Saving forests is not like installing a traffic light
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By Kate Horner, Friends of the Earth U.S.
June 13, 2011
In the first UN negotiating session on new financing options for forest protection since the ill-fated Cancun decisions, a delegate from Guyana said, “Cars kill people. Cars kill people every day but we don’t ban cars. We put in place safety systems like traffic lights and speed limits.” The Guyana delegate then went on to say that there are also risks associated with forest carbon trading, but that we can put in place safety systems, like robust provisions for measuring and verifying carbon reductions, to control them. Well, we certainly agree that there are grave risks — risks that may seriously affect the lives of people who live in and depend on the forests. But protecting forests is not as simple as installing precautionary safety measures like traffic lights for driving. And when it comes to forest carbon trading, we simply don’t need to go down this dangerous and ineffective road.
Last week, Friends of the Earth, with our allies at FERN, Greenpeace and Rainforest Foundation UK, published a report examining some of the common arguments in favor of forest carbon trading. Not surprisingly, we found that support for carbon trading as an appropriate tool for financing forest protection relies on outdated or false assumptions. Here’s a smattering of what we found.
Much support for REDD+ comes from those who believe that the momentum gained by including forests in the UN climate agreement will finally push countries to deliver the money needed for forest conservation. However, deforestation is a complex socio-political and economic problem that cannot be solved by cash alone. There are many cases where substantial international funds have been allocated to saving forests, but to no effect. What is needed is genuine political will to identify and implement effective action to halt deforestation and forest degradation, but currently most draft national REDD+ strategies have focused on the technical aspects of measuring forest carbon while ignoring the need for fundamental governance reforms. Unless the underlying drivers of deforestation are addressed, the threat to forests will continue.
The scientific data currently available on measuring carbon stocks and fluxes from land-based emissions are anything but rigorous and verifiable, and certainly do not match the level of accuracy needed for carbon to be traded on a compliance market. The use of default values in offset project calculations is widespread and estimates of carbon volumes stored in the various forest areas varies considerably. Error levels of 50 percent or more are not uncommon, with 30–40 percent being the average range of uncertainty reported from measuring land-use change emissions in European Union countries. The proposal that “uncertainties can be dealt with through conservative accounting” is called into question in light of the scale of uncertainties that arise in forest carbon accounting.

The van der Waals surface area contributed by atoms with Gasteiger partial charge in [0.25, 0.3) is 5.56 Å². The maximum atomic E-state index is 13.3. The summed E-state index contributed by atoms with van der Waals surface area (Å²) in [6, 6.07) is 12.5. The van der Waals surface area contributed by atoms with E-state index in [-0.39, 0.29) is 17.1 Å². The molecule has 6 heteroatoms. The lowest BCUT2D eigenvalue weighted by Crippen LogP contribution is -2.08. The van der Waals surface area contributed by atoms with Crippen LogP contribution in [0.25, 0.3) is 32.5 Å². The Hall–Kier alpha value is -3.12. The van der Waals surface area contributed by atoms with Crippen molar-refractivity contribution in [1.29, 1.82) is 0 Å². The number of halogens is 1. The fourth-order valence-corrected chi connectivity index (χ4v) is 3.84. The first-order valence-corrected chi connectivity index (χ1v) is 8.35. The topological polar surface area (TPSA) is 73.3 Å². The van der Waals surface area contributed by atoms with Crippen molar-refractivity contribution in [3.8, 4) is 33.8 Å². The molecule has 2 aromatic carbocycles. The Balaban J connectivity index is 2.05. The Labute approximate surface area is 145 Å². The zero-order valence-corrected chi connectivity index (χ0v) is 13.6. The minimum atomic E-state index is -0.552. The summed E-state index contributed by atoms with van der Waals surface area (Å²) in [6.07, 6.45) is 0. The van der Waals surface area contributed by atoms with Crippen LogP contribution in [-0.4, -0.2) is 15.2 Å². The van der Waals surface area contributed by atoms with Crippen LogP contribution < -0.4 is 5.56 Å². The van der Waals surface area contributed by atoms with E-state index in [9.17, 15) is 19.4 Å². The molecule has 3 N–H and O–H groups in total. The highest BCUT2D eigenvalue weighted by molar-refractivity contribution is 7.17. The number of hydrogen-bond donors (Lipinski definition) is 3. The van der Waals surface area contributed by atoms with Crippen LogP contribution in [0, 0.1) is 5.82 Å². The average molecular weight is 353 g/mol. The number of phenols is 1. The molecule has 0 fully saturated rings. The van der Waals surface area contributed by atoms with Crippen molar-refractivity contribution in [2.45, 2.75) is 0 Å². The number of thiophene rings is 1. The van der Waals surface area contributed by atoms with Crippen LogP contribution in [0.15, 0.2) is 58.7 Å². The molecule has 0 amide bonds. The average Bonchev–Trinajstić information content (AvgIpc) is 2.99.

And as we have been saying for years now, if carbon markets were to grow to the size anticipated by many, the speculative nature of the secondary carbon markets could create a carbon bubble and spur the development of subprime carbon. “Subprime” carbon credits would be futures contracts to deliver carbon that would carry a relatively high risk of not being fulfilled, and could collapse in value. Subprime carbon is most likely to come from offset projects. Offset projects carry high risks because sellers can make promises to deliver carbon credits before the credits are issued for a project, or sometimes even before reductions in greenhouse gases have been verified. A carbon bubble could also set the stage for the kind of financial innovation (e.g. complex securitised products) that might unwittingly spread subprime carbon through the broader marketplace. When the bubble bursts, the collapse in carbon prices would have destabilizing consequences for compliance buyers (companies) and for the larger financial system.
In fact, forest carbon trading is nothing like driving a car. We simply do not need to create a system to trade forest carbon and put any dangerous forest carbon “on the road.” Instead, we need significantly scaled up resources from innovative sources to address the drivers of deforestation, including the ever-increasing consumption of wood and agricultural products that drives deforestation, as well as the failed governance approaches that refuse to recognize the rights of indigenous peoples and local communities.